The Glossary of Education Reform is a free, online resource that explicates and contextualizes major terms, concepts, and strategies in public-education reform. The glossary is designed to give journalists, parents, and the public an accessible, easily navigated, go-to reference for accurate, factual, and objective information on major education-reform issues in the United States. It is also a work in progress that we will be expanding, improving, and refining it over time.

Unlike some online resources that define education terminology and jargon, the glossary is not a dictionary, an encyclopedia, or even a “glossary” in the traditional sense. While this resource goes much deeper than a one- or two-sentence definition, a broad swath of potential material (described in more detail below) has been intentionally excluded. Our goal is fill a gap in the existing resources available to journalists and the public, but we are not trying to explain everything related to education or reproduce something that’s already been done well by someone else. Our goal is to provide information that is useful and actionable, not exhaustive.

While you will find detailed entries and short essays on a wide variety of educational concepts and terms, the glossary, as its title suggests, has a specific focus: education reform. While shorter definitions of common education terms can be found throughout the site, the majority of entries endeavor to explain, and to some degree map out, the following:

  • The intersections of reform conversations, thinking, and strategies. All entries begin with a brief technical definition—what the term means and how it generally works in our education system or public schools. But most entries include a section specifically devoted to reform, broadly defined—i.e., how the concept or strategy intersects with efforts to improve public-school performance, teaching quality, or education results for students. These sections (under the heading of Reform) describe some of the more important issues, ideas, and implications that journalists and the public will want to be aware of and informed about. It’s complex terrain, of course, and whenever possible we have linked descriptions to other entries and included related terms, synonyms, and abbreviations. It’s likely that many important connections have been overlooked, which is why we intend to identify and address critical omissions over time—hopefully with help from the journalists, academics, teachers, education leaders, and others who have used the glossary, found it to be valuable, and decided to submit their feedback.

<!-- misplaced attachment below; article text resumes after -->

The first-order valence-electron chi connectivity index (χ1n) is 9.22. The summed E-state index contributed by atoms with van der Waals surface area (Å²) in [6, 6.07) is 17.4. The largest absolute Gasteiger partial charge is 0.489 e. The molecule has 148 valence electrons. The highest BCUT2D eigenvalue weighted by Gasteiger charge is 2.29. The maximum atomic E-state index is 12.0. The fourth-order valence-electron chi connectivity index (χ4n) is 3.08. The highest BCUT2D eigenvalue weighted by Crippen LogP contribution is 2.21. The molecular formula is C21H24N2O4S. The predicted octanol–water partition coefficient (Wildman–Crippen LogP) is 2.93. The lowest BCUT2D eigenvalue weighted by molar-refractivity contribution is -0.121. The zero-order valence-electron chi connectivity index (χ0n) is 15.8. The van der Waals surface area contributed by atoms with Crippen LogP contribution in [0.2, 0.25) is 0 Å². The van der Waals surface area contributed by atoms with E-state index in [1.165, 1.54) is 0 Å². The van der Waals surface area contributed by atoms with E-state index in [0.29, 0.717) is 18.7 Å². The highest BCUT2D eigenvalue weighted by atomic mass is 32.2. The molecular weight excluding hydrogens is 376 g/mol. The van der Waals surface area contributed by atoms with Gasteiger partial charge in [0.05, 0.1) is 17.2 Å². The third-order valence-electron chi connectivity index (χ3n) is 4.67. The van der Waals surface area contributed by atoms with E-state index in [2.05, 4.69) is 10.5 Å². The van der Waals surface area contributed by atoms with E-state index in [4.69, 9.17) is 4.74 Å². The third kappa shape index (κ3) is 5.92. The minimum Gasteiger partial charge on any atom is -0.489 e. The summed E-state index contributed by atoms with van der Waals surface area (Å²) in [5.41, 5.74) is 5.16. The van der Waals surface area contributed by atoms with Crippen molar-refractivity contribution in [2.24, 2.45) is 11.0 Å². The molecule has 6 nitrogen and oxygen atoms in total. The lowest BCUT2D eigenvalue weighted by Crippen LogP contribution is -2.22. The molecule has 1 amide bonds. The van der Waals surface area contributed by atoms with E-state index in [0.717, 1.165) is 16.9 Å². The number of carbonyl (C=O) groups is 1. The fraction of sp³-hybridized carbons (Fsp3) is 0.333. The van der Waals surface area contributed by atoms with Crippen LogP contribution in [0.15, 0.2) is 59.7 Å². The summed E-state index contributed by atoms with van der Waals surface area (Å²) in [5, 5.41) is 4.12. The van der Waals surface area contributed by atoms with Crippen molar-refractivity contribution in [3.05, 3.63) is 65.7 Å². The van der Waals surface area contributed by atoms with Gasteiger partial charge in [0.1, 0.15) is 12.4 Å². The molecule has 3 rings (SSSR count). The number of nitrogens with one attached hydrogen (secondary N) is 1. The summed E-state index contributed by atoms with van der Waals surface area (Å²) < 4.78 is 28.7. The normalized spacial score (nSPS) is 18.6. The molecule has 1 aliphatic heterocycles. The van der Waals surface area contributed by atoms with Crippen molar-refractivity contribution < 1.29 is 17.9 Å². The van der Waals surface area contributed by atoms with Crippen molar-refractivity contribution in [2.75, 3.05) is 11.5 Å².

• The nuances of reform implementation in schools and classrooms. While there are many resources devoted to explaining state and federal education policies, for example, there are few “one-stop” resources where journalists and the public can find—in plain English—descriptions of how a particular reform strategy or instructional technique works in schools. That is, what principals, teachers, and other staff members actually do on a daily basis, what the rationales are behind their methods, and what might distinguish a newer “reform” from a more “traditional” approach to schooling. Again, this is complex terrain, and important or relevant pedagogical nuances may not appear in an entry.
  • Relevant debates or criticism. If applicable, entries include discussions of ongoing debates related to specific reform theories and strategies (these sections can be found under the heading of Debate). These discussions are intended to point out potentially contentious issues and equip journalists and the public with a brief overview of the major representative arguments for or against a particular reform strategy, model, or theory of action—what the advocates or critics may be saying. The glossary strives to be a neutral observer, and our entries do not take a position on any issue or advocate for any particular reform. We are presenting the debate, but it’s up to journalists, parents, and others to ask the tough questions and do the necessary research.

What You Will Not Find in this Glossary

You will not find detailed entries on the following broad content categories in this resource:

  • Federal or state education policies and legal decisions
  • Proprietary or branded reform models
  • Private organizations, institutions, and schools
  • Highly localized educational terms, strategies, concepts, and reforms